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Michigan Seller’s Disclosure Act: Court Grants Rescission Due to Seller’s Fraud

Michigan Seller’s Disclosure Act: Court Grants Rescission Due to Seller’s Fraud

Buying a home is one of the most important, and can be one of the most enjoyable, events in a person’s life. However, there are always unknowns when a home is being purchased, and although there are mechanisms to take out some of those unknowns (including obtaining title insurance), the condition of the home can be difficult to ascertain. To combat some of the uncertainties regarding the condition of the home, and to provide some additional comfort to home buyers, Michigan mandates that every seller of residential real estate provide certain disclosures pursuant to the Michigan Seller Disclosure Act, MCL 565.951, et seq. These disclosures include the existence (or lack thereof) of certain known conditions regarding the property. In most instances, these disclosures will be made by way of a document called a “Seller’s Disclosure Statement.” The disclosures must be made by the seller in good faith (MCL 559.960) and should include any additional disclosures required by the city, township, or county where the property is located (MCL 559.959).

In most transactions, after receipt of the disclosures, an inspection will occur, and the closing will happen shortly thereafter. However, sometimes only within days after taking possession, a buyer will discover issues with the property, including structural damage or water infiltration issues, and, in some instances, active concealment of these issues—all which should have been disclosed before the transaction was consummated. If this happens, Michigan law allows some relief to the buyers in the form of a claim for a violation of the Michigan Seller Disclosure Act, as well as for misrepresentation, and, potentially, silent fraud. Silent fraud is a failure to disclose facts when there was a duty to disclose, and is used often when the seller of real estate or the realtor representing the seller suppresses known defects in the property. See, e.g., Alfieri v Bertorelli, 295 Mich App 189, 194, 813 NW2d 772 (2012) (chemical contamination); Bergen v Baker, 264 Mich App 376, 383–385, 691 NW2d 770 (2004) (leaking roof); Lorenzo v Noel, 206 Mich App 682, 522 NW2d 724 (1994) (paneling concealed bowed-in, cracked, and leaking basement walls).

Recoverable Damages For a Fraudulent Seller Disclosure Statement

Whenever a purchaser of residential real estate realizes that the seller did not properly disclose, or actively concealed, an issue with the property, the analysis inevitably turns to the types of damages recoverable for the failure to disclose. The general rule is that in fraud and misrepresentation actions, the tortfeasor (or, in this case, the seller) is liable for all injuries resulting from the wrongful act, provided that the damages “are the legal and natural consequences of the wrongful act and might reasonably have been anticipated.” Barclae v Zarb, 300 Mich App 455, 479; 834 NW2d 100, 117 (2013). What might have been anticipated is not always a straightforward analysis, but out-of-pocket costs to remedy the issue that was not disclosed (or actively concealed) are typically sought by the purchaser. Another possible way to measure damages is the diminuition in value for the property as a result of the undisclosed issue. See, e.g., Smith v Michigan Realty & Construction Co, 175 Mich 600, 607; 141 NW 635 (1913) (“the measure of damages is the difference between the actual value of the property at the time of the sale or exchange, and what it would have been worth had it been as represented, or what its value was represented to be, and that this measure of damages applies without regard to the price paid or the value of the property given in exchange by the party defrauded …”)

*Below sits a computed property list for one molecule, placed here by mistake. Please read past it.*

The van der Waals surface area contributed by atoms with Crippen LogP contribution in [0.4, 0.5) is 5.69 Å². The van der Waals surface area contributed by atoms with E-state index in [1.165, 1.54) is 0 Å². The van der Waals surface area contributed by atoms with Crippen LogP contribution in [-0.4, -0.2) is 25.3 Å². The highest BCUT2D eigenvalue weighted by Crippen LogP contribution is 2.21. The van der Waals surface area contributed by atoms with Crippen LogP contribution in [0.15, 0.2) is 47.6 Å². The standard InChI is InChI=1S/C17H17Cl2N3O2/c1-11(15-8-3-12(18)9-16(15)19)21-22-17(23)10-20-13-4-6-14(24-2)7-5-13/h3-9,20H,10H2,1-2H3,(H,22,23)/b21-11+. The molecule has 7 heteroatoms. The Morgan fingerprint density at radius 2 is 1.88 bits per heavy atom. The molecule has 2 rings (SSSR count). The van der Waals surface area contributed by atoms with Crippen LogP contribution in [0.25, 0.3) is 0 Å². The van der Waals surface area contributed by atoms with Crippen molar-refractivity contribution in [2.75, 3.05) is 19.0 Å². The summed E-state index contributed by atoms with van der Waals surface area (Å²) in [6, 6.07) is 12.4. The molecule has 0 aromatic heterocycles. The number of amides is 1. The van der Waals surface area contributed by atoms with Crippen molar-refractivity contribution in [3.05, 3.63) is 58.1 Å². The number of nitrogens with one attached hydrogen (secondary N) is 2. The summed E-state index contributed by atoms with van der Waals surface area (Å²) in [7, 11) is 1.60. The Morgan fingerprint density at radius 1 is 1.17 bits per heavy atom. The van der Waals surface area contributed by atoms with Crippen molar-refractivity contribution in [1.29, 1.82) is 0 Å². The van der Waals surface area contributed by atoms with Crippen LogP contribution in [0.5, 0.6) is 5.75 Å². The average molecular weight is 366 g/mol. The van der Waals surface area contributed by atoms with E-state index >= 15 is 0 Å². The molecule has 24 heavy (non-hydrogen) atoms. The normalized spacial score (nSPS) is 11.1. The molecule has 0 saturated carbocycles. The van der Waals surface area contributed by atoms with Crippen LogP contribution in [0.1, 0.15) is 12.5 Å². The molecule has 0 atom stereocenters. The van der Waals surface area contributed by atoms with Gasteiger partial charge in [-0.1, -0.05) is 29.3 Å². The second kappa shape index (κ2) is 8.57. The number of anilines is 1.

However, there are times when the cost to remedy the issues with the property are too high, and in that situation, the purchaser may also look to try to “get out of” the contract. This remedy is called “rescission.” Under Michigan law, a party seeking rescission of a contract must prove three elements: (1) a seasonable assertion of the rescission right; (2) tender of the consideration and benefits received; and, (3) demand for repayment of any price paid. Mesh v Citrin, 299 Mich 527; 300 NW 870, 872 (1941). Importantly, rescission is an equitable remedy and generally not allowed if another remedy (money damages or reduction in the value of the home) would compensate the injured party. Additionally, if rescission is allowed in the real estate context, the injured party may also be entitled to money damages incurred, especially if those time and materials expended increased the value of the property which is being “given” back to the seller through the rescission process.